Your phone rings. It’s your favorite charity on the line, asking for a donation. You could give generously by simply rattling off your credit card number.
You’re in the market for a new car. You just received an offer for a cash back rewards card. Why not put the new car on the card and pocket the savings?
Your medical bills are adding up faster than you can pay them. You could catch up by putting those bills on your best credit card.
Not so fast
What are you getting yourself into? “If you can pay it back quickly, credit cards are a means to acquire something with safety and affordability,” says Tom Coates, director of Consumer Credit of America in Des Moines, Iowa.
But before you pull out even your best rewards credit card, stop and think. In some cases, using your credit card could leave you vulnerable to identity theft or unauthorized use of your credit card account. In other cases, using your credit card may not be the smartest financial decision for you. Read on for situations when it’s best to keep that Visa or American Express in your wallet and your account information under cover.
1. You get a cold call
If you contact a vendor yourself and give them your credit card number, that’s probably OK, Coates says. But he adds, “Never give your credit card or any personal information to someone who contacted you.” Look up the number yourself and then call back to make sure you’re talking to a legitimate entity, he says.
That same advice applies to charitable giving, says Jessica Cecere, regional president of CredAbility Inc. “Many times you think you’re doing a good thing, but a lot of scam and fraud occurs when you give their credit card number over the phone when you didn’t initiate the call,” Cecere says. Instead, ask for something to be sent in the mail, she advises.
2. Fly-by-night vendor
That arts and crafts show, that flea market in town for the day, the street vendor set up outside your office can all offer great bargains. Most of those vendors are probably as honest as the day is long.
But skimming — a form of identity theft where someone obtains your credit card number during or after a transaction — is more likely to occur in places where vendors are here today, gone tomorrow, Cecere says. Be extra cautious not to let your card out of your sight, and don’t give your card to a vendor who seems shady.
3. Using snail mail
Don’t write your credit card number on a bill and stick the bill in your home mailbox, Cecere warns. The red flag on your mailbox could alert a potential identify thief.
“That’s not wise,” she says. “Somebody can just go by your mailbox and get your mail. That’s the way credit card and bank information is stolen all the time.”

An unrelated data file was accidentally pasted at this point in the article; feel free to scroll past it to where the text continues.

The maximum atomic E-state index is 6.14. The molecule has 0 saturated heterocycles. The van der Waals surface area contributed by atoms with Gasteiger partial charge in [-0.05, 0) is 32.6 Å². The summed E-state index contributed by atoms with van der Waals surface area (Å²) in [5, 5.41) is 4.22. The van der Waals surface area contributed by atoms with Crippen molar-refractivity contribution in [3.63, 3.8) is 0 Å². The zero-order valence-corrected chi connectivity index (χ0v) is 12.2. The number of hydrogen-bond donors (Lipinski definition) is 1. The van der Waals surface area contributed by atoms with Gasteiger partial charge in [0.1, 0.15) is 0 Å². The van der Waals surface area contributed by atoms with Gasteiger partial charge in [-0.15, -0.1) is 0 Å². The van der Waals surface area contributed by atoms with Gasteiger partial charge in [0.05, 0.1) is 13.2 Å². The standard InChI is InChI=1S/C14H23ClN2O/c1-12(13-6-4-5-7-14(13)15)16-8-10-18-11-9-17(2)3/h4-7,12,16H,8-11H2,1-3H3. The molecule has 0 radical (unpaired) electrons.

Better to call and give the information over the phone. If you do write the number down on the bill, mail the bill at the post office, Cecere advises.
4. Major medical bills
“You should never pay for a hospital stay or full-charge medical bills with a credit card,” says Carmen Wong Ulrich, personal finance writer and author of The Real Cost of Living.
“Medical and hospital bills are negotiable so you don’t want to lock in a ‘retail’ price by charging your bill onto a card. Once that card is swiped and you sign, you’re stuck paying full price,” she says.
Instead, ask for a bill and negotiate it down, Ulrich says.
5. The tax man
Your tax bill may be in the thousands, and wouldn’t it be nice to put it on your travel rewards card? Can you see the palm trees swaying already? But even if you pay that credit card bill in full, there is a surcharge for putting your taxes on plastic that can cost you more than two percent, Ulrich says.
Besides, if you owe a lot of money in back taxes, you can try to negotiate with the IRS to settle for less, and possibly work out a monthly payment plan with little or no interest, she says.
6. A car loan
You’ve got a low introductory rate credit card with an interest lower than the dealer or your bank can offer you on a car loan. But will you be able to pay off the balance before the low rate bumps up to the higher “go-to” rate?
“Credit cards shouldn’t be thought of as just any other type of loan or borrowing,” Ulrich says. “Interest rates can change and fees can grow. Anything you can buy with a fixed, low-interest rate private loan probably should be bought that way.”
7. Shopping spree
Don’t put consumable goods on credit unless you have the funds on hand to pay the bill in full when it comes, Coates and Cecere both advise. A water heater is a legitimate cost and necessity, Coates says. Not so a new wardrobe, a fancy restaurant meal or vacation travel. Like the traveling flea market, that filet of fish is here today and gone tomorrow.
“We had a guy in the office the other day who had built up nearly $300,000 on his credit card,” Coates says. The money went for travel, clothing and other expenses that left him with nothing to show for it. Except the bill.
It’s just another way of saying “live within your means.” The best credit cards, when you use them wisely, can reward you with convenience and perks without requiring you to live beyond your budget.